This year’s record-breaking figures are driven not by developing-world clients, however, but by extraordinary sales to Saudi Arabia – $29.4 billion for Boeing F-15s – and Japan – $10 billion for Lockheed Martin F-35 Joint Strike Fighters. Those deals may well represent trends, not flukes, given rising anxiety among the oil-rich Gulf States over the Iranians and anxiety across East Asia over the Chinese. However, Genaille told reporters after his public remarks here that he expected sales to settle back down next year to the more usual range of $32 billion to $35 billion annually.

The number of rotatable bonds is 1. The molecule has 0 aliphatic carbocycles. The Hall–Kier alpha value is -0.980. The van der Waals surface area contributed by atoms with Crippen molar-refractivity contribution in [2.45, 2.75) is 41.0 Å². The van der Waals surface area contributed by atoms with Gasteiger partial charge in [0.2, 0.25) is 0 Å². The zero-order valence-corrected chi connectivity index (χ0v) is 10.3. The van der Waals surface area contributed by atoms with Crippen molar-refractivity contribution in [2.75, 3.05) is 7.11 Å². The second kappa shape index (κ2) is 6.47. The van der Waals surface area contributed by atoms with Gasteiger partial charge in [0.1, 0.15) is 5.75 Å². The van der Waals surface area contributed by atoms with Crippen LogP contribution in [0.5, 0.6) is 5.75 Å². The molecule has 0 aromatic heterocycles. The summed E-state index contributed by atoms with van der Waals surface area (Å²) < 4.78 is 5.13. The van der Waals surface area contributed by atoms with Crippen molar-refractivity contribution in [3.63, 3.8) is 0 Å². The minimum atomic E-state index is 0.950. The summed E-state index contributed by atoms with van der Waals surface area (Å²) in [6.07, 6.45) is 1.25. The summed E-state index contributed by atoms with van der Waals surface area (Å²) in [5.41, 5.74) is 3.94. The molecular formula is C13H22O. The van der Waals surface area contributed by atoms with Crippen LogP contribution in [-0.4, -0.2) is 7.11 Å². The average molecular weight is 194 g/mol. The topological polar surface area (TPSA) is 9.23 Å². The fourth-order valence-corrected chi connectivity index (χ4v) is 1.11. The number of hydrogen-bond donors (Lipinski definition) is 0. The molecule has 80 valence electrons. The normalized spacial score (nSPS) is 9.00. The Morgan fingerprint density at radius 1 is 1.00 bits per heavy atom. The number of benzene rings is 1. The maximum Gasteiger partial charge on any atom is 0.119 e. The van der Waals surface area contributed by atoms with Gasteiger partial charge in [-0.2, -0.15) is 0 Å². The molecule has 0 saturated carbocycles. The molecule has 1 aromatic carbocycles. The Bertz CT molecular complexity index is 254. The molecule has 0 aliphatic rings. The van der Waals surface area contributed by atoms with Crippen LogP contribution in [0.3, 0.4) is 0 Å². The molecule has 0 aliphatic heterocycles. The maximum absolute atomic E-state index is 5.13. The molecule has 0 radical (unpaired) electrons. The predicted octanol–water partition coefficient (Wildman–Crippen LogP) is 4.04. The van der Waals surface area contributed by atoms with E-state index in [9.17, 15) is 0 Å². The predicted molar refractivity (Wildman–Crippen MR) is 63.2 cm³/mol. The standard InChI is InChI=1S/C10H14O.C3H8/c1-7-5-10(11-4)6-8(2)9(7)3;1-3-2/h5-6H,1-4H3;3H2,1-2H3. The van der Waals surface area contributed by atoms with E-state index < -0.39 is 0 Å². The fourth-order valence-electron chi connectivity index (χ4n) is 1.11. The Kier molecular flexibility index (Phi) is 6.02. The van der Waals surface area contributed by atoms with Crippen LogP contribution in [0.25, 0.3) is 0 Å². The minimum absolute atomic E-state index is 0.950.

While manned fighters dominate today’s foreign sales, it is unmanned aircraft that could be a big growth area for the future. It’s an area where the US industry enjoys a commanding advantage, thanks to the massive expansion of the American military’s drone fleet since 9/11. Just today, Radio Australia reported that Australia was reviving its plan to buy seven long-range Broad-Area Maritime Surveillance (BAMS) drones.